Seeing an 'A' Raises Test Scores
Certain Letters of the Alphabet Can Affect Achievement, Study Shows
WebMD News Archive
March 12, 2010 -- Simply seeing the letter “A” before an exam might help you
improve your grade, but spotting an “F” could make you perform poorly.
This finding comes from a study in which researchers set out to test their
hypothesis that just seeing the letters A or F could influence performance on a
Keith Ciani, PhD, and Ken Sheldon, PhD, of the University of Missouri, say
the study shows that the way people approach tasks can be manipulated through
A for Achievement
The researchers signed up 131 students for three separate experiments.
In the first, 23 undergraduates were asked to complete a number of analogies
in a classroom setting. All the tests were the same, but half were labeled
“Test Bank ID: A” and the other half “Test Bank ID: F”.
Before starting the tests, the students were asked to write either the
letter A or F in the top right-hand corner of each sheet.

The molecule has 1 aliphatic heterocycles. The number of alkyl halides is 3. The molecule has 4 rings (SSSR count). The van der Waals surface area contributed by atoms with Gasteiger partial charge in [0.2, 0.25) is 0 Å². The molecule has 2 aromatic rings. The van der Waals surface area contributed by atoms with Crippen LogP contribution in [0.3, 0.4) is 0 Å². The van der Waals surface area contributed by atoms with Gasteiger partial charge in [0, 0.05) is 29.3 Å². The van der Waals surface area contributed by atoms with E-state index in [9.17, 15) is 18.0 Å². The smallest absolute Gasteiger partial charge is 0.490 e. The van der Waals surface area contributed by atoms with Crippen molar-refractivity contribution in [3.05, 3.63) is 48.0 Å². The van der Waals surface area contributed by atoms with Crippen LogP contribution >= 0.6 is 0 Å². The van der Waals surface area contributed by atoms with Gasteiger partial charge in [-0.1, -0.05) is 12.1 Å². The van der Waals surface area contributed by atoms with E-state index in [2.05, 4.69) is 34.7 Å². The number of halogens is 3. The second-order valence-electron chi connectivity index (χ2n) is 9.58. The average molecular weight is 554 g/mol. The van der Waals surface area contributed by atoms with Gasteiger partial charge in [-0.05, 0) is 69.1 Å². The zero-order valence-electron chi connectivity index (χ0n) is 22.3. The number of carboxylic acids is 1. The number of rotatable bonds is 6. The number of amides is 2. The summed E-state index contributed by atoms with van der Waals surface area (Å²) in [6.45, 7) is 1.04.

Then each person’s analogy tests were scored and compared between the
groups. The researchers say a significant difference was noticed, with the A
group doing much better than those who’d written an F on their papers. Those in
the A group scored an average of 11.08 correct out of 12, compared to only 9.42
for those jotting down Fs.
Do Neutral Letters Have an Effect?
In another experiment, 32 students were placed in one of three groups: “Test
Bank ID: A”, Test Bank ID: F” or “Test Bank ID: J.” The letter J is
considered to have no performance meaning.
As before, those in the A group did better than the F group, and those given
the letter J did better than the F group, but worse than the As.
“We think this study shows how success and failure mindsets can be primed
without our awareness, with potentially pernicious effects,” Sheldon says in an
email to WebMD.
So what are the practical implications?
“Mainly, be careful about the subtle ways you may be priming different
people or groups toward success or failure, and maybe use it to your advantage
sometimes,” he tells WebMD. “But also, be careful about using letter
designation systems in achievement testing situations.”